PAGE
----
I just got finished portraying Sir Danvers Carew in Jekyll and Hyde: The Musical. I had never seen or read the show before, so I didn’t know what to expect. It turns out that it is more of an opera than a musical. Most of the lines are sung, and the music is hauntingly beautiful. The cast was full of incredible singers, so the performances were remarkable. I got the opportunity to sing a duet with the young lady portraying my daughter Emma, who is engaged to be married to Dr. Jekyll. I also got to sing a lovely quartet with Emma, Dr. Jekyll, and John Utterson (Dr. Jekyll’s attorney). The music was incredibly challenging, but with lots of help from my fellow actors, I managed to pull it off.

The superbly-talented director had developed some important imagery for the show. The cast is divided into “the rich” and “the poor.” Dr. Jekyll is part of “the rich,” but when he turns into Mr. Hyde, he is part of “the poor.” The rich obviously wore much better clothes than the poor, but the director wanted something else to symbolize the divide between the two, so he used colors. The set was lit with green when the rich were being highlighted, and all the rich people had a splash of green on their costumes. The set was lit with red when the poor were being highlighted, and all the poor people had red in their costumes.

With this in mind, the director asked me if I could make a “smoking potion” that turns from green (representing Dr. Jekyll) to red (representing Mr. Hyde). I said, “no problem.” Then he added that the actor portraying Jekyll and Hyde must be able to drink the potion. That turned out to be a challenge. However, drawing on my experience writing a chemistry book for homeschooled students, I came up with something that worked pretty well.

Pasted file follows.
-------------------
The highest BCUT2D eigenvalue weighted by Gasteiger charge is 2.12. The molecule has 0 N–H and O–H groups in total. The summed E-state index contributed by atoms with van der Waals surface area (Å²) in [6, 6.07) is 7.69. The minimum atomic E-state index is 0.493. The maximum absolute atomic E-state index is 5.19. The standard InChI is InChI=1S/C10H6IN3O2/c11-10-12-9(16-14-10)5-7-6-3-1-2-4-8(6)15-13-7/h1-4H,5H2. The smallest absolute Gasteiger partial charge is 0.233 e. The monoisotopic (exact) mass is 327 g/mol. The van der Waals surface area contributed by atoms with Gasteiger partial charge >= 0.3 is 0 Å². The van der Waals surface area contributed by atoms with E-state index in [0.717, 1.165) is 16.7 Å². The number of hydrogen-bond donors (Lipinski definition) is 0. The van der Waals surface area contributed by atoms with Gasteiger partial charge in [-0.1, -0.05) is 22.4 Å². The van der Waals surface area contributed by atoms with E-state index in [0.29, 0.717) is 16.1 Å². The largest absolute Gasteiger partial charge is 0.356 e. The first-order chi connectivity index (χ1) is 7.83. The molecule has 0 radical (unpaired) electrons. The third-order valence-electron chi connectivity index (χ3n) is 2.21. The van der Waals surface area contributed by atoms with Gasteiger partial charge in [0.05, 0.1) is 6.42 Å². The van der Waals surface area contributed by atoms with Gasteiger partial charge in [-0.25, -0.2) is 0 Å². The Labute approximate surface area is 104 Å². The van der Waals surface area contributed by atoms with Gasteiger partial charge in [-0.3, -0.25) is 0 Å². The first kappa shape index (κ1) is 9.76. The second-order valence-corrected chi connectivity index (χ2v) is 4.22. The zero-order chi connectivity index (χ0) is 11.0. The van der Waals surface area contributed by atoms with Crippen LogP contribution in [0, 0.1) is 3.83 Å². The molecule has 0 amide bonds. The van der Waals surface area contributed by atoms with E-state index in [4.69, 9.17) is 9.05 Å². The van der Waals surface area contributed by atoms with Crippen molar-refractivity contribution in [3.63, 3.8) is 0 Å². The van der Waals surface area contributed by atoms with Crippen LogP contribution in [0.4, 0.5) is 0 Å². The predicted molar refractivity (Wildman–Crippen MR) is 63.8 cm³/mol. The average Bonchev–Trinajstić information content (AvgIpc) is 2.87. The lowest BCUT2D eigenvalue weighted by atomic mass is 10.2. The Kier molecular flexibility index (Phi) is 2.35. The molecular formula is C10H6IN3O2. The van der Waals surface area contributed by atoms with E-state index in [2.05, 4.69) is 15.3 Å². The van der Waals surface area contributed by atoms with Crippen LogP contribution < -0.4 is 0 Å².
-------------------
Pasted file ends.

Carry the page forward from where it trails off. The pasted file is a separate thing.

Continue reading “Another Special Effect Based on Chemistry”

Incredibly Fragile Dinosaur Soft Tissue

Two images of the delicate, one-way valves from veins. They were found in dinosaur soft tissue!
(Image copied from the presentation embedded below)

Mark Armitage and James Solliday at the Dinosaur Soft Tissue Research Institute have been doing some amazing work. On October 5th, Mr. Armitage presented their findings at Lower Columbia College. Apparently, he has not yet received the video of that presentation, so he kindly posted a quick overview of the content. To me, it is astounding:

While everyone should watch all 15 minutes of the presentation, I want to highlight the things that I think are most important.

At 2:29, he shows two images that elicited an audible gasp from me when I first saw them. To understand just how incredible the images are, you need to know that there are one-way valves found in vertebrate veins. This is because the blood pressure in a vein is so low that blood can actually travel backwards. To prevent that, there are delicate, one-way valves throughout the veins. They open when the blood is flowing the correct way, and they close to prevent it flowing backwards. In the left-hand part of the image at the top of the post (copied from the presentation), you see a circle with what looks like a partially-opened tent flap. The circle is the base of the valve, and the “tent flap” is the delicate membrane that opens and closes. In that image, the valve is partly open. On the right-hand side, the valve is fully open.

This is incredible to me, because I have tried to dissect animals and extract these valves. I have never been able to. They are so delicate that I end up destroying them in the dissection process. Now, of course, I am not much of a biologist, and I am even less of an expert at dissection. Nevertheless, my experience with them indicates that they are absurdly delicate. Yet, here they are in a dinosaur fossil! Not only does this give evidence that the fossil is not millions of years old, but it also shows that these are definitely not structures that come from fungi or bacteria which recently invaded the fossil. Bacteria and fungi do not build structures with these delicate, one-way valves! He also presents other evidence that rules out bacterial and fungal contamination.